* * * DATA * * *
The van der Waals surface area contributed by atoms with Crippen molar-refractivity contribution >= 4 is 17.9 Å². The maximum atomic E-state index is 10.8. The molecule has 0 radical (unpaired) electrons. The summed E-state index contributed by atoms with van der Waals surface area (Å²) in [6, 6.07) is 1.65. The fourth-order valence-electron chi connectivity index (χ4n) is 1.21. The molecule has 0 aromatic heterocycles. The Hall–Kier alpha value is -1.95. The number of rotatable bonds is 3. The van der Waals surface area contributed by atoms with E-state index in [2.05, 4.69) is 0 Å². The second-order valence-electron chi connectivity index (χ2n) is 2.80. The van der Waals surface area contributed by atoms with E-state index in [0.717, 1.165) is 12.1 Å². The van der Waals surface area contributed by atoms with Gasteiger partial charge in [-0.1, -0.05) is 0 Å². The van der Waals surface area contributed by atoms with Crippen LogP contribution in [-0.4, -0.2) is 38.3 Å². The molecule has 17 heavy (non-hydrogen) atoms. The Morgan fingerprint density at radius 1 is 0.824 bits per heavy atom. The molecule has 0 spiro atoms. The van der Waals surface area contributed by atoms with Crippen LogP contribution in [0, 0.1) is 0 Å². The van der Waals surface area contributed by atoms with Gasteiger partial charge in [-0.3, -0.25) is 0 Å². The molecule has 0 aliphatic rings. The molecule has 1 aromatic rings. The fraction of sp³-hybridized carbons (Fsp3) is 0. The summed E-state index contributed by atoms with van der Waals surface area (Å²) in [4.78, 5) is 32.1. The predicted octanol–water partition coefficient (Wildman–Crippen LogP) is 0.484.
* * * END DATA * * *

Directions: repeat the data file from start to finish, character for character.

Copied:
The van der Waals surface area contributed by atoms with Crippen molar-refractivity contribution >= 4 is 17.9 Å². The maximum atomic E-state index is 10.8. The molecule has 0 radical (unpaired) electrons. The summed E-state index contributed by atoms with van der Waals surface area (Å²) in [6, 6.07) is 1.65. The fourth-order valence-electron chi connectivity index (χ4n) is 1.21. The molecule has 0 aromatic heterocycles. The Hall–Kier alpha value is -1.95. The number of rotatable bonds is 3. The van der Waals surface area contributed by atoms with E-state index in [2.05, 4.69) is 0 Å². The second-order valence-electron chi connectivity index (χ2n) is 2.80. The van der Waals surface area contributed by atoms with E-state index in [0.717, 1.165) is 12.1 Å². The van der Waals surface area contributed by atoms with Gasteiger partial charge in [-0.1, -0.05) is 0 Å². The van der Waals surface area contributed by atoms with Crippen LogP contribution in [-0.4, -0.2) is 38.3 Å². The molecule has 17 heavy (non-hydrogen) atoms. The Morgan fingerprint density at radius 1 is 0.824 bits per heavy atom. The molecule has 0 spiro atoms. The van der Waals surface area contributed by atoms with Crippen LogP contribution in [0, 0.1) is 0 Å². The van der Waals surface area contributed by atoms with Gasteiger partial charge in [-0.3, -0.25) is 0 Å². The molecule has 0 aliphatic rings. The molecule has 1 aromatic rings. The fraction of sp³-hybridized carbons (Fsp3) is 0. The summed E-state index contributed by atoms with van der Waals surface area (Å²) in [4.78, 5) is 32.1. The predicted octanol–water partition coefficient (Wildman–Crippen LogP) is 0.484.